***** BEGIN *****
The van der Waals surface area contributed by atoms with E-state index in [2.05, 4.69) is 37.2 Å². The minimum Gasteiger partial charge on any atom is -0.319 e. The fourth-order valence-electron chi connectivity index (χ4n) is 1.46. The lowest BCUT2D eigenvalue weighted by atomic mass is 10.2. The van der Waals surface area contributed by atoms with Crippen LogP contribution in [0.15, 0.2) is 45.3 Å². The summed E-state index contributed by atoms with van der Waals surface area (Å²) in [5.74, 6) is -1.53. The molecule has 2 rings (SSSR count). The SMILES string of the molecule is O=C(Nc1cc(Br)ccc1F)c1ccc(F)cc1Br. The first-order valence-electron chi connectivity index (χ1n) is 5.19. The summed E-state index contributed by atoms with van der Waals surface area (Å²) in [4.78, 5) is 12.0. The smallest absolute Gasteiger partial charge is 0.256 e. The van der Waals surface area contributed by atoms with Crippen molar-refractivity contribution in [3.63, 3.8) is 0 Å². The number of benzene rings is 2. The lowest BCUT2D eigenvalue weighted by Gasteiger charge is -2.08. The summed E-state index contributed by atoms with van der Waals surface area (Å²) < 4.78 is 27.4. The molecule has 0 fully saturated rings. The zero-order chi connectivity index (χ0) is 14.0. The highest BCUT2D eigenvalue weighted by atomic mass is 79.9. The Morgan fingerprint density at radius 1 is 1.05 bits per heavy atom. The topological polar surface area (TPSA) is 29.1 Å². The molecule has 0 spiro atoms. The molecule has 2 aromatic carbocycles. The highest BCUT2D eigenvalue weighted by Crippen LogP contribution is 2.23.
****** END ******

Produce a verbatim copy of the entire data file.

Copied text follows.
The van der Waals surface area contributed by atoms with E-state index in [2.05, 4.69) is 37.2 Å². The minimum Gasteiger partial charge on any atom is -0.319 e. The fourth-order valence-electron chi connectivity index (χ4n) is 1.46. The lowest BCUT2D eigenvalue weighted by atomic mass is 10.2. The van der Waals surface area contributed by atoms with Crippen LogP contribution in [0.15, 0.2) is 45.3 Å². The summed E-state index contributed by atoms with van der Waals surface area (Å²) in [5.74, 6) is -1.53. The molecule has 2 rings (SSSR count). The SMILES string of the molecule is O=C(Nc1cc(Br)ccc1F)c1ccc(F)cc1Br. The first-order valence-electron chi connectivity index (χ1n) is 5.19. The summed E-state index contributed by atoms with van der Waals surface area (Å²) in [4.78, 5) is 12.0. The smallest absolute Gasteiger partial charge is 0.256 e. The van der Waals surface area contributed by atoms with Crippen molar-refractivity contribution in [3.63, 3.8) is 0 Å². The number of benzene rings is 2. The lowest BCUT2D eigenvalue weighted by Gasteiger charge is -2.08. The summed E-state index contributed by atoms with van der Waals surface area (Å²) < 4.78 is 27.4. The molecule has 0 fully saturated rings. The zero-order chi connectivity index (χ0) is 14.0. The highest BCUT2D eigenvalue weighted by atomic mass is 79.9. The Morgan fingerprint density at radius 1 is 1.05 bits per heavy atom. The topological polar surface area (TPSA) is 29.1 Å². The molecule has 0 spiro atoms. The molecule has 2 aromatic carbocycles. The highest BCUT2D eigenvalue weighted by Crippen LogP contribution is 2.23.